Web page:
Former Prosecutors Defending Clients in Wyoming and South Dakota
Facing charges for possession of marijuana is scary. But it’s only the beginning of the different ways a drug crime conviction can change your life.
Wyoming has some of the harshest drug laws in the country. While many states have legalized marijuana for medicinal or recreational use, possession of marijuana remains illegal in Wyoming.
Depending on the amount of marijuana in your possession, you could face between 5 and 10 years in prison and fines up to $10,000. And while there are various defenses available to someone who is charged with possession of marijuana, there is always a chance that you may be convicted of a drug crime.
But not everyone convicted of possession of marijuana needs to go to jail.
In certain circumstances, you may be eligible for an alternative sentence that would avoid jail time, especially if you are a first-time offender.
Juvenile offenders facing charges of possession of marijuana are often eligible for diversion programs. These programs typically require that the alleged offender plead guilty to the offense and complete a diversion program that lasts between 6 months and 1 year. Upon successful completion of the program, there will be no record that the juvenile offender committed the crime.
Adults who have been charged with possession of marijuana may be able to avoid a criminal record by completing a rehabilitation program that often includes community service and drug education, as well as monitoring and drug testing.
In addition, the Wyoming legislature passed laws that are intended to reduce the number of repeat offenders and the costs associated with incarceration, primarily by reducing the number of people who are sent to jail for minor drug offenses.
But these treatment options and alternatives to jail time come with a cost. In some cases, the expense of drug treatment, therapy, supervision, and drug testing costs more than the fine that would be imposed by the judge. And reporting to a probation officer, attending drug education programs, and completing community service can make it difficult to find and keep a job.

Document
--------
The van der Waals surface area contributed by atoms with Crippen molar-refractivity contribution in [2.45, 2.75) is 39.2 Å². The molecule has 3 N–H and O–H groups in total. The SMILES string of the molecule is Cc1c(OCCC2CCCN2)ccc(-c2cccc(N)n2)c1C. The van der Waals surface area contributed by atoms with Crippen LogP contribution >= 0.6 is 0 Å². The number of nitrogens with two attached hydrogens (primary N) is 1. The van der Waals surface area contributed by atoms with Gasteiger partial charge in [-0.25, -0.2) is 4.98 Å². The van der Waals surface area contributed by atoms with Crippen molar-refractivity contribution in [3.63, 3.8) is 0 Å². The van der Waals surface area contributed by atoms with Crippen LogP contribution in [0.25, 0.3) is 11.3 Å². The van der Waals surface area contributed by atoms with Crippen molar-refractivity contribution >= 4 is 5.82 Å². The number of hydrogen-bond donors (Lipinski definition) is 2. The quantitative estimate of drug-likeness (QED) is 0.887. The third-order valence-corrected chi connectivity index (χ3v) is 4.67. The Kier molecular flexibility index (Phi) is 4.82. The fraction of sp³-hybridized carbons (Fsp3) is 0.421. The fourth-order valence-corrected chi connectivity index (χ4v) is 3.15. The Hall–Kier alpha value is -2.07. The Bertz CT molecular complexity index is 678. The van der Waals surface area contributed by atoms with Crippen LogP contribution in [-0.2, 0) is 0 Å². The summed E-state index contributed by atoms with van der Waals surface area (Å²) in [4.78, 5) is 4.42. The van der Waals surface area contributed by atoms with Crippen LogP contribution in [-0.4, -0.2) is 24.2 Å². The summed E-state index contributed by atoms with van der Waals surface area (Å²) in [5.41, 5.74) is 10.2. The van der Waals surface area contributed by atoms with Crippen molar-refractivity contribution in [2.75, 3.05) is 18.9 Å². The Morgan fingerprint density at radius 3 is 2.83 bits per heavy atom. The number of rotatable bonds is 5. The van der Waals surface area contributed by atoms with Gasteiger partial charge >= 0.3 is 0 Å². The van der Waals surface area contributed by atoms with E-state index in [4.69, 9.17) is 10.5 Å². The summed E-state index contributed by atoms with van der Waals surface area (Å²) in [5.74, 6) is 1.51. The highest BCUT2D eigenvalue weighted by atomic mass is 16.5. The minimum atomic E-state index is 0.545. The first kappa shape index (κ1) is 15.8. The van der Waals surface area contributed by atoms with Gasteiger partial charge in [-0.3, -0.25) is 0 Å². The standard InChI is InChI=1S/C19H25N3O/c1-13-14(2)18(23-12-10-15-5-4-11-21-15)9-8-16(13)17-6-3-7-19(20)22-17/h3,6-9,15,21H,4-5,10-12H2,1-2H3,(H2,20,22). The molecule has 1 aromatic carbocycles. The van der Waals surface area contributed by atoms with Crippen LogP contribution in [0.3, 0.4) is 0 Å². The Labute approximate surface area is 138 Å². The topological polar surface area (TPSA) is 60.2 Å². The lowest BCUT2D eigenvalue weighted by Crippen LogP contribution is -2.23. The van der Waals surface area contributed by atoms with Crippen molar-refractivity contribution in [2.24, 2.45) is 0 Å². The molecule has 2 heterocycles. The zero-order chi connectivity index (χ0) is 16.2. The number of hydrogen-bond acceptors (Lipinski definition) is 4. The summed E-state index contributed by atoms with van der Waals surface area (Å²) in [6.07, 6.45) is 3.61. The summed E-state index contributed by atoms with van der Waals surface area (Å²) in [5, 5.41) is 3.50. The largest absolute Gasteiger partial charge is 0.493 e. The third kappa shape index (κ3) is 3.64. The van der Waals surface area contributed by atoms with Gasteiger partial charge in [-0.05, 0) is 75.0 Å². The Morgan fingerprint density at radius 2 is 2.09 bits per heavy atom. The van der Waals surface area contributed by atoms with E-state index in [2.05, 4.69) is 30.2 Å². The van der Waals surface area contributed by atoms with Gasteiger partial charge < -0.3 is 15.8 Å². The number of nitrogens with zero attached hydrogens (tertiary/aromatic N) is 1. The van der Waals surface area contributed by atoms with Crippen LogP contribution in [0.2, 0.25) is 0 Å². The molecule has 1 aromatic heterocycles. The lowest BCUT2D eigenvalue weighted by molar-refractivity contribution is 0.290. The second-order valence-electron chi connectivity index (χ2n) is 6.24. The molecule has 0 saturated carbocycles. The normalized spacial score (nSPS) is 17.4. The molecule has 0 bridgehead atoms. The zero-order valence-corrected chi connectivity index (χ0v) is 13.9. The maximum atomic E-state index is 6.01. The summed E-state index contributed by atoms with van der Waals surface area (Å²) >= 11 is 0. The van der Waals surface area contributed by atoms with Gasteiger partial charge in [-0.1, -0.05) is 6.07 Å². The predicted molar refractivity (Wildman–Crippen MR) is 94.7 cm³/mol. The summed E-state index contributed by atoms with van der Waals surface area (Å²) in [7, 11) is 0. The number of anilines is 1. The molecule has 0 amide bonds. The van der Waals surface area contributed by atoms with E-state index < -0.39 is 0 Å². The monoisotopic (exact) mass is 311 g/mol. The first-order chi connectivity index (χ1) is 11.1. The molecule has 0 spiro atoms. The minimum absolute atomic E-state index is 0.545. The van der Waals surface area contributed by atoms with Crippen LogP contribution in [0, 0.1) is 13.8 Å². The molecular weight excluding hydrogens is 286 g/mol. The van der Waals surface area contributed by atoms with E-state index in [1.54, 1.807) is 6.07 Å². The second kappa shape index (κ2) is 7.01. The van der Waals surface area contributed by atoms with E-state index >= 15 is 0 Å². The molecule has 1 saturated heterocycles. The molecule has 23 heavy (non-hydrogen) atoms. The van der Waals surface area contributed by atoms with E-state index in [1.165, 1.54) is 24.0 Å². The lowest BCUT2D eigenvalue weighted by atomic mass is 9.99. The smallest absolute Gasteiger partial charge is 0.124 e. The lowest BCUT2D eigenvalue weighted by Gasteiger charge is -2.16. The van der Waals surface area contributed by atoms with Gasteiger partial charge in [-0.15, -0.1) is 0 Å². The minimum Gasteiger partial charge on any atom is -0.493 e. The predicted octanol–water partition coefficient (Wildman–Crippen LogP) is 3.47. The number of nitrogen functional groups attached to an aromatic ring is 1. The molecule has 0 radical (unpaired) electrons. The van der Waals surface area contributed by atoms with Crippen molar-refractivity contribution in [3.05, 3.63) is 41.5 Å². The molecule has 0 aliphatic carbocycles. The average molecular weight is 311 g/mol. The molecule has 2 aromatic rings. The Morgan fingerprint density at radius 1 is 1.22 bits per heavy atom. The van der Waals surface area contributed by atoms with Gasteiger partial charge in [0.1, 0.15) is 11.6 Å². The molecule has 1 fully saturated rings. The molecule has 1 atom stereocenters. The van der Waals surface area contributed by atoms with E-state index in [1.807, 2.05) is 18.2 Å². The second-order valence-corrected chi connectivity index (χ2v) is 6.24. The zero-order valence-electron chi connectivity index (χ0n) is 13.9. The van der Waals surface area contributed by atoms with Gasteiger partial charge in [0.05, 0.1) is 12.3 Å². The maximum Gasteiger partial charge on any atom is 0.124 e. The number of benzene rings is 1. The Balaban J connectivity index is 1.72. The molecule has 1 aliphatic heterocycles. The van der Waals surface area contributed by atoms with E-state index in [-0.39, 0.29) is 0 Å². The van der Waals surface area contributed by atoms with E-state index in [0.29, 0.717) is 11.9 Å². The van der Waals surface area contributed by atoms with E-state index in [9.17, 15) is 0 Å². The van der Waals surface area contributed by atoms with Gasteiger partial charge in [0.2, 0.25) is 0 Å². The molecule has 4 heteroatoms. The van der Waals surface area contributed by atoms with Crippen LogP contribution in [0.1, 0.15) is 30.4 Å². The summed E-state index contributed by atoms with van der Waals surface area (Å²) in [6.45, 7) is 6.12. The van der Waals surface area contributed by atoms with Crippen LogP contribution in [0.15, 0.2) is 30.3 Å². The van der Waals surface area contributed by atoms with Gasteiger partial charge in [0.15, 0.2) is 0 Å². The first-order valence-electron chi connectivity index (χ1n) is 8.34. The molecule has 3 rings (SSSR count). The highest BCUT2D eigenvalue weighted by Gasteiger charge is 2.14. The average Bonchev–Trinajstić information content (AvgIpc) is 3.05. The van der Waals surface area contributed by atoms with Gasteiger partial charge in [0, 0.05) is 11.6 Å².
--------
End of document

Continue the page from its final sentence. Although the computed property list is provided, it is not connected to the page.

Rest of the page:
In addition to jail time, fines, and the cost of treatment and drug education programs, someone facing drug charges will need to address the indirect effects of a drug conviction. These are called “collateral consequences” and they refer to the civil and administrative penalties that come with being convicted of a drug crime, as well as the difficulties that are encountered by someone who has a drug crime conviction on their criminal record.
Collateral consequences can include the loss of a professional license or restrictions placed on a professional license, loss or suspension of your driver’s license, not being considered for certain jobs, and loss of eligibility for many public assistance programs. They also include the fact that many people with a drug crime conviction on their criminal record often face difficulty finding a place to live, and how a criminal conviction could impact child custody arrangements if you have children.
In addition to the possibility of jail time, the cost of diversion programs, and the collateral consequences of a marijuana conviction, if you are convicted of possession of marijuana or another drug crime you will face enhanced penalties if you face criminal charges in the future.
This is particularly concerning because of the difficulty many people face in staying drug-free.
Because of the potential effects of a conviction for possession of marijuana, it’s important that you hire an experienced criminal defense team for your very first drug charge. A criminal defense team will investigate the charges against you, raise any available legal defenses, and urge the court to consider alternative sentences that may allow you to participate in a diversion program and avoid having a criminal record upon successful completion of the program.
At Just Criminal Law, Christina L. Willians and her legal team provide aggressive legal defense to people who have been charged with possession of marijuana and other drug crimes.
Ms. Williams is a former prosecutor who has dedicated her career to the practice of criminal law. She has an experienced team of criminal defense professionals supporting her, helping her to thoroughly investigate and challenge the allegations against you as they fight to protect your one shot at justice.
DISCLAIMER: The information contained in this article is offered for educational purposes only. This information is not offered as legal advice. A person accused of a crime should always consult with an attorney before making decisions that have legal consequences.